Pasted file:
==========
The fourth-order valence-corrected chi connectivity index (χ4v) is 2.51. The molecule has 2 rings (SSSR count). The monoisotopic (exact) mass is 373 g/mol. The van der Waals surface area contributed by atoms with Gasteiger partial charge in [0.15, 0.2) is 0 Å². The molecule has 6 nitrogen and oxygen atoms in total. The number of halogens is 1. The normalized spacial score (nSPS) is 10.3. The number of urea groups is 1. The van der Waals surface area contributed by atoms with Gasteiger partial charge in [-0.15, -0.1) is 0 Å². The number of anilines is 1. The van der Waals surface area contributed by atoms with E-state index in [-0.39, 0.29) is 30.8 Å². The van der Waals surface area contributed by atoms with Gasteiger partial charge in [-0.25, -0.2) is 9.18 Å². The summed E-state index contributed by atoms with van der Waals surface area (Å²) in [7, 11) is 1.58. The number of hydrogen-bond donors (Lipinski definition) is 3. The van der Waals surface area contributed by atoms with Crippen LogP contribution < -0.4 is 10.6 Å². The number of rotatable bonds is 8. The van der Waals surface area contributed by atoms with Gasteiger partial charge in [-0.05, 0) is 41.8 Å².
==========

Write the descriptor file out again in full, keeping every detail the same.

The fourth-order valence-corrected chi connectivity index (χ4v) is 2.51. The molecule has 2 rings (SSSR count). The monoisotopic (exact) mass is 373 g/mol. The van der Waals surface area contributed by atoms with Gasteiger partial charge in [0.15, 0.2) is 0 Å². The molecule has 6 nitrogen and oxygen atoms in total. The number of halogens is 1. The normalized spacial score (nSPS) is 10.3. The number of urea groups is 1. The van der Waals surface area contributed by atoms with Gasteiger partial charge in [-0.15, -0.1) is 0 Å². The number of anilines is 1. The van der Waals surface area contributed by atoms with E-state index in [-0.39, 0.29) is 30.8 Å². The van der Waals surface area contributed by atoms with Gasteiger partial charge in [-0.25, -0.2) is 9.18 Å². The summed E-state index contributed by atoms with van der Waals surface area (Å²) in [7, 11) is 1.58. The number of hydrogen-bond donors (Lipinski definition) is 3. The van der Waals surface area contributed by atoms with Crippen LogP contribution < -0.4 is 10.6 Å². The number of rotatable bonds is 8. The van der Waals surface area contributed by atoms with Gasteiger partial charge in [-0.05, 0) is 41.8 Å².